Viakoo addresses the video uptime conundrum

April 15, 2015
Company’s SaaS offering streamlines IP network diagnostics

One of the most important, but sometimes overlooked aspects of any video installation is network uptime. However, if end users want to take a look under the hood of their IP video network, they currently have to cobble together different tools provided by their video management software or IT systems to be able to determine if all of their cameras are functioning properly. And they have no current way of knowing if video is being recorded at the quality and retention required. These tools are not comprehensive though and as a result, organizations and their systems integrators have still been forced to roll trucks to have technicians check out equipment in the field. Those days may be changing with the launch of a new industry startup called Viakoo.

Headquartered in Mountain View, Calif., Viakoo provides organizations around the globe with a software-as-a-service (SaaS) platform to help ensure the uptime and performance of video surveillance networks. Viakoo first hit the market two years ago, but the company was involved in beta testing until its first production release late last spring. With more than 90 percent of its beta sites becoming customers, the company is now ready to take its technology to the mainstream security market.  

According to John Gallagher, vice president of marketing for Viakoo, the company’s technology is really targeted towards those organizations for which video surveillance uptime is mission critical such as critical infrastructure installations, casinos, prisons, healthcare, retail, education, etc.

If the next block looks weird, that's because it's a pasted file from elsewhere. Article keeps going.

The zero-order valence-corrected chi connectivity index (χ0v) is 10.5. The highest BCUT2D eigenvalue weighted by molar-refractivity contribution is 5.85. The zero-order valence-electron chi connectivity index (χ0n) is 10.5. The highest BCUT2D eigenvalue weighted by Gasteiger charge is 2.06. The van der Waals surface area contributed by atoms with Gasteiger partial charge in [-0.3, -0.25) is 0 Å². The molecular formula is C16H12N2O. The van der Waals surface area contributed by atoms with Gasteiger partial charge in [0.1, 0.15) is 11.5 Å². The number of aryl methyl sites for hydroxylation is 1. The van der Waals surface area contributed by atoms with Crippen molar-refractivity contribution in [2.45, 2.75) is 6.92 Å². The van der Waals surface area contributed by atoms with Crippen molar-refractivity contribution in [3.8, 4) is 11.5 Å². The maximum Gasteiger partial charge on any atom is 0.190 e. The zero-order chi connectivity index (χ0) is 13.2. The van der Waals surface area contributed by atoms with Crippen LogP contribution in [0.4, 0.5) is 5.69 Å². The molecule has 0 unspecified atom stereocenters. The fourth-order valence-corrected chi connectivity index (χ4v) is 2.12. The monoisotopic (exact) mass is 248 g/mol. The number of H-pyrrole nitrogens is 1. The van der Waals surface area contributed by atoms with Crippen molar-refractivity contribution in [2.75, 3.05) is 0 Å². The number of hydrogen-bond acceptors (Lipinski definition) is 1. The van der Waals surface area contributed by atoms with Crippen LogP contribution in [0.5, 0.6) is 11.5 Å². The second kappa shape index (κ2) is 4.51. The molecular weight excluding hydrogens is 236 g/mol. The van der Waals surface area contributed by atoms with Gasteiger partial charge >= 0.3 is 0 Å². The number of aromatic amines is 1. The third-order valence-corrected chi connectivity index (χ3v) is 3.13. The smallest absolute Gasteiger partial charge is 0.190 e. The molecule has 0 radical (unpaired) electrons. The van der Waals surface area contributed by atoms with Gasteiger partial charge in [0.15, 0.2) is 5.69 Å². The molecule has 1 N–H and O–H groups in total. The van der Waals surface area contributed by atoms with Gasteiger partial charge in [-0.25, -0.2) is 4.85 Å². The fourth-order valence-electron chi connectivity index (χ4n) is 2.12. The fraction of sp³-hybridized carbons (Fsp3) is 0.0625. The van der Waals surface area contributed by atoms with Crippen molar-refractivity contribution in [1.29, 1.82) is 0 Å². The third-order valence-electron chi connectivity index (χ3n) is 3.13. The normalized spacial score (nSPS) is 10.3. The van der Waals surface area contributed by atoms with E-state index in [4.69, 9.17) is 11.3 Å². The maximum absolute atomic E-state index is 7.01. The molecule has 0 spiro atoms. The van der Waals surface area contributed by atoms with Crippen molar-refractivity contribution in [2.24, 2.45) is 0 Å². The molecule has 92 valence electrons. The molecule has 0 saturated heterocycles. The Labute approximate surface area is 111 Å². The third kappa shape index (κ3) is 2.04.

“Those are places that you really can’t have tolerance for downtime or, increasingly in markets like retail – where our technology provides tremendous value – the stability and performance that is needed for video analytics,” said Gallagher. “We are not everything to everyone. There is definitely a sweet spot for our technology; as you get into hundreds of cameras, it becomes imperative to make sure you have the tools and technology to maintain that and do it in a way that’s affordable and scalable.”

Gallagher said that Viakoo provides a “single pane of glass view” to customers so that their IT or security personnel can proactively view and diagnose problems on their network.

“You need visibility into problems that are emerging. It’s too late once it has happened. You need to diagnose them quickly and fix them quickly,” explained Gallagher. “That’s essentially all we do. We go around that network and reveal hidden problems, we automate the diagnostics and ticketing, and we provide corrective actions.”   

Mark McCourt, Viakoo’s co-founder and vice president, said that the growth in the size and scope of today’s IP video networks has outpaced the ability of organizations’ personnel to be able to manually find, diagnose and correct issues on their video network.